I'm planning to develop this page further when I have some suitable photos or web pictures. If you have any suggestions about hiding dishes, photos, or ingenious ideas, contact me and let me know. (See left navigation panel for the contact page).
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Painting the dish.
Not everyone wants (or is allowed) a 60cm or 80cm black mesh dish bolted to the side of their house. However, with a bit of ingenuity, it is possible to hide a dish so well it (more or less) disappears from a distance.
The easiest way to hide a dish it to bolt it to a wall, then paint it to match your house colour:
Sometimes you need to try a bit harder:
These 3 photos are from the SES Astra web site.
There are a couple of things to remember when choosing your paint. Firstly, don't use a metallic paint - these would reflect too much sunlight up onto the lnb, and could cook it. For the same reason, the paint you use must be matt, not glossy. Also, you need to use paint suitable for outside use, normal household emulsion will wash off in no time! Something like matt car paint should work fine. Make sure you use lead free paint for your own safety.
Make sure you prepare the surface of the dish before painting to wash off any dust & dirt and remove (and seal) any surface rust. Don't paint the lnb cap.
Use a smaller dish.
Its obvious that a smaller dish is less visible. With modern higher powered satellites (like the Astra 2 series at 28E) smaller dishes give an acceptable signal. Whilst small dishes will work ok with newer satellites, they wont give sufficient signal for older or lower powered satellites. However, it might be worth trying if you cannot have a large dish.
Think about where the dish is placed.
You don't have to bolt the dish to the front of your house. There are several alternatives.
put the dish at the side or back of the house. If its at the back, it could be mounted on a pole peeking over the roofline of the house.
If you have a balcony that faces the right way, you could hide the dish on the balcony.
Behind a window that faces south to south-east. Not ideal, who wants a bloody great dish inside the house? However, if you have a plain glass window, its perfectly possible to rig the dish behind the window so you get signals off it. (This will not work if the glass has a tinted metallic glare shield on it - the metal reflects the signal).
In the garden. You could put the dish on a ground mount in a inconspicuous corner of the garden. Then plant some bushes, or erect fencing panels around it to screen it from view. As long as the dish has a clear view south-east you will be ok.
Why install the dish vertically? There is no reason why it can't be installed upside down and more or less horizontally.
Don't use a dish! There are some modern alternatives to traditional dishes. How about one of the new flat plate antennas?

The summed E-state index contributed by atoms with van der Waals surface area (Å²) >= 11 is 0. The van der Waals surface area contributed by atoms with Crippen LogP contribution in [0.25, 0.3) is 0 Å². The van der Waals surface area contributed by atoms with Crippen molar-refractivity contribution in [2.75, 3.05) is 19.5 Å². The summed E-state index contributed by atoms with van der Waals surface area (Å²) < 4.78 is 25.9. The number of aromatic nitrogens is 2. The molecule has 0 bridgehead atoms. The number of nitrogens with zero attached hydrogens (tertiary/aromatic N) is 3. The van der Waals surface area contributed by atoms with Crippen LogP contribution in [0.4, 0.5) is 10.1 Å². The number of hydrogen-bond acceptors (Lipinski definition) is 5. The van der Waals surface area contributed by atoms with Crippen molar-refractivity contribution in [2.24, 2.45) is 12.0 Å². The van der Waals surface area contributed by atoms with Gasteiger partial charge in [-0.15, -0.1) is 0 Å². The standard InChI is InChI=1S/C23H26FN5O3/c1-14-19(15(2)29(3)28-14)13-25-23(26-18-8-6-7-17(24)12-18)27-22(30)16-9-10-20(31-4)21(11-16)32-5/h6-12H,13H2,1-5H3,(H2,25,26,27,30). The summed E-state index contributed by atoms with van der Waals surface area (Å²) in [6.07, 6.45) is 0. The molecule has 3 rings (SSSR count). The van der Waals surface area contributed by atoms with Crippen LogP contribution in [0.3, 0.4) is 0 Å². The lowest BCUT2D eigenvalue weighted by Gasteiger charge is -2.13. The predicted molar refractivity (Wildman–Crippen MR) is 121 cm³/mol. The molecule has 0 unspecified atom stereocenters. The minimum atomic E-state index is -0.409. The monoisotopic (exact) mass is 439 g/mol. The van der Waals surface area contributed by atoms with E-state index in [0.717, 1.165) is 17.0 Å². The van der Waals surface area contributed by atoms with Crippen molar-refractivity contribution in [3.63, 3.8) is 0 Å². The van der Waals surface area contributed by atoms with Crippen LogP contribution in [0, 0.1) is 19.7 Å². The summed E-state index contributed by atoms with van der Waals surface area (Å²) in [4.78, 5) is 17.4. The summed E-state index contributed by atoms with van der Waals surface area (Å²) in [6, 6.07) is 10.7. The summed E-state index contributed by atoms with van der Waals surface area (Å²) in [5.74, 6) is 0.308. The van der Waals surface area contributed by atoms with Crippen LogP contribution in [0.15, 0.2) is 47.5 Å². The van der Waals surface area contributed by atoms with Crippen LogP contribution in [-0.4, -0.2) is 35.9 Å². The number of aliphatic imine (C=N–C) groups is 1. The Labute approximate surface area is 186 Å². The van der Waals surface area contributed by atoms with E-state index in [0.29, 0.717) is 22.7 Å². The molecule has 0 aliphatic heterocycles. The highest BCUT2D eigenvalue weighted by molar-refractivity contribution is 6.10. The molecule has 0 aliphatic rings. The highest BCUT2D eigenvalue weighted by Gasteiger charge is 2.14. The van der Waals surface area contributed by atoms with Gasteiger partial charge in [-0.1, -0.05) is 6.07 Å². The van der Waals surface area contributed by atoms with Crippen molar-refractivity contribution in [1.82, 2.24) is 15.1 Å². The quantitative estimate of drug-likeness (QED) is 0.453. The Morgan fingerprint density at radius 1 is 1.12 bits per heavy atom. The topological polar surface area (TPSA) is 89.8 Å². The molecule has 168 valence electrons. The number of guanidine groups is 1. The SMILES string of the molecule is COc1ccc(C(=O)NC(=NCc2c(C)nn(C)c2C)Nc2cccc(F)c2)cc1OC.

In the roof space - this one could be expensive. Under normal circumstances, satellite signals wont penetrate roof tiles. The worst sort are the red clay tiles, since these have iron ores in them which kill the signal dead. If the only way you can have a dish is to put it in the roof space, then you are going to have to do some alterations to your roof. You will need to replace some of the tiles with special plastic ones which are invisible to microwaves. This really is a last resort answer!
If you have a window in the roof that faces south east, you might be lucky enough to be able to install a plastic window and put the dish behind the window. Contributor Robbie Roulette has picked up several satellites using a dish behind a window.
This picture is taken with permission from the website of Gerd Schweizer in Germany. This installation belongs to a satellite fan called Michael Ruhnke, and shows that with a bit of imagination and experimenting, you can get reception of satellite signals without having the dish bolted on the wall. The window glass has been replaced with plastic.
Camouflage your dish.
When is a dish not a dish? When its a lamp! Or a rock! Various companies have come up with ways to make a dish into something else.
The digiglobe lamps do
actually work as lamps - there is a bulb hidden inside the globe.
This system would only work with more powerful satellites, since the dish is only 43cm in diameter.
This American idea puts a fibreglass rock over the dish. Im not sure how realistic this looks... but if you are stuck...
David Hills emailed the following camouflage suggestion:
With regards to hiding a dish I have seen another method used. The dish was mounted on a patio mount and was postitioned in the flower bed in the garden of a listed building. Over the top was placed a green garden refuse sack ! (I like the simplicity of this suggestion).
If anyone tries painting their dish, or finds an ingenious way to hide their dish, Id love to see some before and after pictures. I'm willing to put them up on this page to let everyone see your handywork :-)
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